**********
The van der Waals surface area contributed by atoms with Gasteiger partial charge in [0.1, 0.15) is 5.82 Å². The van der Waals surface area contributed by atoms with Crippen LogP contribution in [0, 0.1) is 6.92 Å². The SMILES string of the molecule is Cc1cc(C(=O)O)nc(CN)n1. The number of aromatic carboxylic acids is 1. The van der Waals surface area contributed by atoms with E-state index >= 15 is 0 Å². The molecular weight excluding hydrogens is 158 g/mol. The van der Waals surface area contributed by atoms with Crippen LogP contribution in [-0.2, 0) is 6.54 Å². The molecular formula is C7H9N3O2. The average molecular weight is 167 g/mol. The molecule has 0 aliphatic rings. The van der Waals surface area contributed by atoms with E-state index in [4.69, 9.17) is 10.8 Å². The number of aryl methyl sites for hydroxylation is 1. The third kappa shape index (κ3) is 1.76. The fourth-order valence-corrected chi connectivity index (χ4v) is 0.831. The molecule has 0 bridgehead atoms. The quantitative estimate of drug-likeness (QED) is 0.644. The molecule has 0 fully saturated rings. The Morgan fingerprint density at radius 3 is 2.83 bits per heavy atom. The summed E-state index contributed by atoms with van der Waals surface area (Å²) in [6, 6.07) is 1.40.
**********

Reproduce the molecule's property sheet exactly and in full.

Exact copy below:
The van der Waals surface area contributed by atoms with Gasteiger partial charge in [0.1, 0.15) is 5.82 Å². The van der Waals surface area contributed by atoms with Crippen LogP contribution in [0, 0.1) is 6.92 Å². The SMILES string of the molecule is Cc1cc(C(=O)O)nc(CN)n1. The number of aromatic carboxylic acids is 1. The van der Waals surface area contributed by atoms with E-state index >= 15 is 0 Å². The molecular weight excluding hydrogens is 158 g/mol. The van der Waals surface area contributed by atoms with Crippen LogP contribution in [-0.2, 0) is 6.54 Å². The molecular formula is C7H9N3O2. The average molecular weight is 167 g/mol. The molecule has 0 aliphatic rings. The van der Waals surface area contributed by atoms with E-state index in [4.69, 9.17) is 10.8 Å². The number of aryl methyl sites for hydroxylation is 1. The third kappa shape index (κ3) is 1.76. The fourth-order valence-corrected chi connectivity index (χ4v) is 0.831. The molecule has 0 bridgehead atoms. The quantitative estimate of drug-likeness (QED) is 0.644. The molecule has 0 fully saturated rings. The Morgan fingerprint density at radius 3 is 2.83 bits per heavy atom. The summed E-state index contributed by atoms with van der Waals surface area (Å²) in [6, 6.07) is 1.40.